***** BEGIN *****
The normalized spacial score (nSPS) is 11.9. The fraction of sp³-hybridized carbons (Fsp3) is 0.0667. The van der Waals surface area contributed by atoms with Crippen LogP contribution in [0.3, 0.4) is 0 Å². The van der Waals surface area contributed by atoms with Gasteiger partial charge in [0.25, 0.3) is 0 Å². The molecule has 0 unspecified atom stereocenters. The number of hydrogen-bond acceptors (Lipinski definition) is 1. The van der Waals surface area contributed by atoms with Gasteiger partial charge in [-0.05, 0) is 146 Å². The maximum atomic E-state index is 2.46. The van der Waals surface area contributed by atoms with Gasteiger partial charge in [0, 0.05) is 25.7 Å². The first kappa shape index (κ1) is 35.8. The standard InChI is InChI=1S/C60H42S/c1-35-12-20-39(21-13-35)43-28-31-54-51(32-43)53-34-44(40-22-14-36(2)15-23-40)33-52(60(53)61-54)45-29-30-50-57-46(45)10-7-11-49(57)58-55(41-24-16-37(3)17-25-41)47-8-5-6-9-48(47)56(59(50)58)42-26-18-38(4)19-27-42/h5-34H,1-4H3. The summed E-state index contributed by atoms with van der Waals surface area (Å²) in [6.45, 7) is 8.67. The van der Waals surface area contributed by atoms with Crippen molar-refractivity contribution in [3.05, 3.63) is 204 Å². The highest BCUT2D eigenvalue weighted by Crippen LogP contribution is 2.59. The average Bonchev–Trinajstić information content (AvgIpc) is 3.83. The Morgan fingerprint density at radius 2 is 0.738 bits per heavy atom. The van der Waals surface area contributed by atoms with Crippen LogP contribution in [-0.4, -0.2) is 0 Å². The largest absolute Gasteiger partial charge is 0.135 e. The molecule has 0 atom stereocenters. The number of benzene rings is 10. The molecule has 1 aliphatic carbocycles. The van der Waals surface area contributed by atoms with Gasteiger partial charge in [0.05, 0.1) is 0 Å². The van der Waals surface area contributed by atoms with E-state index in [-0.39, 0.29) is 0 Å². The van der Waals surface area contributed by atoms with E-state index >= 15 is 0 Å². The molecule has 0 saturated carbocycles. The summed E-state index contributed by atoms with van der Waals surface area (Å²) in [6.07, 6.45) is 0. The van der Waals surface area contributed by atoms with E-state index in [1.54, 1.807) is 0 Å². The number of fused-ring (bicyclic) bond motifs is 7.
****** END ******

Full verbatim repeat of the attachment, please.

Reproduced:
The normalized spacial score (nSPS) is 11.9. The fraction of sp³-hybridized carbons (Fsp3) is 0.0667. The van der Waals surface area contributed by atoms with Crippen LogP contribution in [0.3, 0.4) is 0 Å². The van der Waals surface area contributed by atoms with Gasteiger partial charge in [0.25, 0.3) is 0 Å². The molecule has 0 unspecified atom stereocenters. The number of hydrogen-bond acceptors (Lipinski definition) is 1. The van der Waals surface area contributed by atoms with Gasteiger partial charge in [-0.05, 0) is 146 Å². The maximum atomic E-state index is 2.46. The van der Waals surface area contributed by atoms with Gasteiger partial charge in [0, 0.05) is 25.7 Å². The first kappa shape index (κ1) is 35.8. The standard InChI is InChI=1S/C60H42S/c1-35-12-20-39(21-13-35)43-28-31-54-51(32-43)53-34-44(40-22-14-36(2)15-23-40)33-52(60(53)61-54)45-29-30-50-57-46(45)10-7-11-49(57)58-55(41-24-16-37(3)17-25-41)47-8-5-6-9-48(47)56(59(50)58)42-26-18-38(4)19-27-42/h5-34H,1-4H3. The summed E-state index contributed by atoms with van der Waals surface area (Å²) in [6.45, 7) is 8.67. The van der Waals surface area contributed by atoms with Crippen molar-refractivity contribution in [3.05, 3.63) is 204 Å². The highest BCUT2D eigenvalue weighted by Crippen LogP contribution is 2.59. The average Bonchev–Trinajstić information content (AvgIpc) is 3.83. The Morgan fingerprint density at radius 2 is 0.738 bits per heavy atom. The van der Waals surface area contributed by atoms with Crippen LogP contribution in [-0.4, -0.2) is 0 Å². The largest absolute Gasteiger partial charge is 0.135 e. The molecule has 0 atom stereocenters. The number of benzene rings is 10. The molecule has 1 aliphatic carbocycles. The van der Waals surface area contributed by atoms with Gasteiger partial charge in [0.05, 0.1) is 0 Å². The van der Waals surface area contributed by atoms with E-state index in [-0.39, 0.29) is 0 Å². The van der Waals surface area contributed by atoms with E-state index >= 15 is 0 Å². The molecule has 0 saturated carbocycles. The summed E-state index contributed by atoms with van der Waals surface area (Å²) in [6.07, 6.45) is 0. The van der Waals surface area contributed by atoms with E-state index in [1.54, 1.807) is 0 Å². The number of fused-ring (bicyclic) bond motifs is 7.